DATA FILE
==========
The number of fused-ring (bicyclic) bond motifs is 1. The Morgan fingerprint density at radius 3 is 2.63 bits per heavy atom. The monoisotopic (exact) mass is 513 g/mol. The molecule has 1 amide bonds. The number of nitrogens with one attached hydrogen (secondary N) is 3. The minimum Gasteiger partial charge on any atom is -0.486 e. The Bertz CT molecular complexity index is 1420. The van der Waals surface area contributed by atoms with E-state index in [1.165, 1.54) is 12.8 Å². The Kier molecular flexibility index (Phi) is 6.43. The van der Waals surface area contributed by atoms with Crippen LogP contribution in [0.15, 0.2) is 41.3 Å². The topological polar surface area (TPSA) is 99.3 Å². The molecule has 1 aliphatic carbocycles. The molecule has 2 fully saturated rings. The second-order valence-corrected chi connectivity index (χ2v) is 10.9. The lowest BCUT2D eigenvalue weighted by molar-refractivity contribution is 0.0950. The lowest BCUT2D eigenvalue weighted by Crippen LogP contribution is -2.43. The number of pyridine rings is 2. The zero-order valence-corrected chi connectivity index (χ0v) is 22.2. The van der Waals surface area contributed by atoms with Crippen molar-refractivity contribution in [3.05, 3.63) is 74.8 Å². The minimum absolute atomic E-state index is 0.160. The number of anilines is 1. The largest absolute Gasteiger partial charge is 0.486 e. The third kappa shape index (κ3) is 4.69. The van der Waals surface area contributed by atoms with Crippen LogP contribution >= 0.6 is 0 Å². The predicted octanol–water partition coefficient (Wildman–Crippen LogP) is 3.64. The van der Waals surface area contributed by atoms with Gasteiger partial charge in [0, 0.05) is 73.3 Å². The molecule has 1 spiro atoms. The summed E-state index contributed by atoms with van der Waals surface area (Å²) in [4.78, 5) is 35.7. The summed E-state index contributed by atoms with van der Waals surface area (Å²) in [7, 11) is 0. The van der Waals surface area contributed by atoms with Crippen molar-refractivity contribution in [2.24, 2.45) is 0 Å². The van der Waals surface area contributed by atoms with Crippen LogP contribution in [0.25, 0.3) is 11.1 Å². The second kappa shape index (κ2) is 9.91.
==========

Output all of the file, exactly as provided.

The number of fused-ring (bicyclic) bond motifs is 1. The Morgan fingerprint density at radius 3 is 2.63 bits per heavy atom. The monoisotopic (exact) mass is 513 g/mol. The molecule has 1 amide bonds. The number of nitrogens with one attached hydrogen (secondary N) is 3. The minimum Gasteiger partial charge on any atom is -0.486 e. The Bertz CT molecular complexity index is 1420. The van der Waals surface area contributed by atoms with E-state index in [1.165, 1.54) is 12.8 Å². The Kier molecular flexibility index (Phi) is 6.43. The van der Waals surface area contributed by atoms with Crippen LogP contribution in [0.15, 0.2) is 41.3 Å². The topological polar surface area (TPSA) is 99.3 Å². The molecule has 1 aliphatic carbocycles. The molecule has 2 fully saturated rings. The second-order valence-corrected chi connectivity index (χ2v) is 10.9. The lowest BCUT2D eigenvalue weighted by molar-refractivity contribution is 0.0950. The lowest BCUT2D eigenvalue weighted by Crippen LogP contribution is -2.43. The number of pyridine rings is 2. The zero-order valence-corrected chi connectivity index (χ0v) is 22.2. The van der Waals surface area contributed by atoms with Crippen molar-refractivity contribution in [3.05, 3.63) is 74.8 Å². The minimum absolute atomic E-state index is 0.160. The number of anilines is 1. The largest absolute Gasteiger partial charge is 0.486 e. The third kappa shape index (κ3) is 4.69. The van der Waals surface area contributed by atoms with Crippen LogP contribution >= 0.6 is 0 Å². The predicted octanol–water partition coefficient (Wildman–Crippen LogP) is 3.64. The van der Waals surface area contributed by atoms with Gasteiger partial charge in [0, 0.05) is 73.3 Å². The molecule has 1 spiro atoms. The summed E-state index contributed by atoms with van der Waals surface area (Å²) in [4.78, 5) is 35.7. The summed E-state index contributed by atoms with van der Waals surface area (Å²) in [7, 11) is 0. The van der Waals surface area contributed by atoms with Crippen molar-refractivity contribution in [2.24, 2.45) is 0 Å². The van der Waals surface area contributed by atoms with Crippen LogP contribution in [0.25, 0.3) is 11.1 Å². The second kappa shape index (κ2) is 9.91.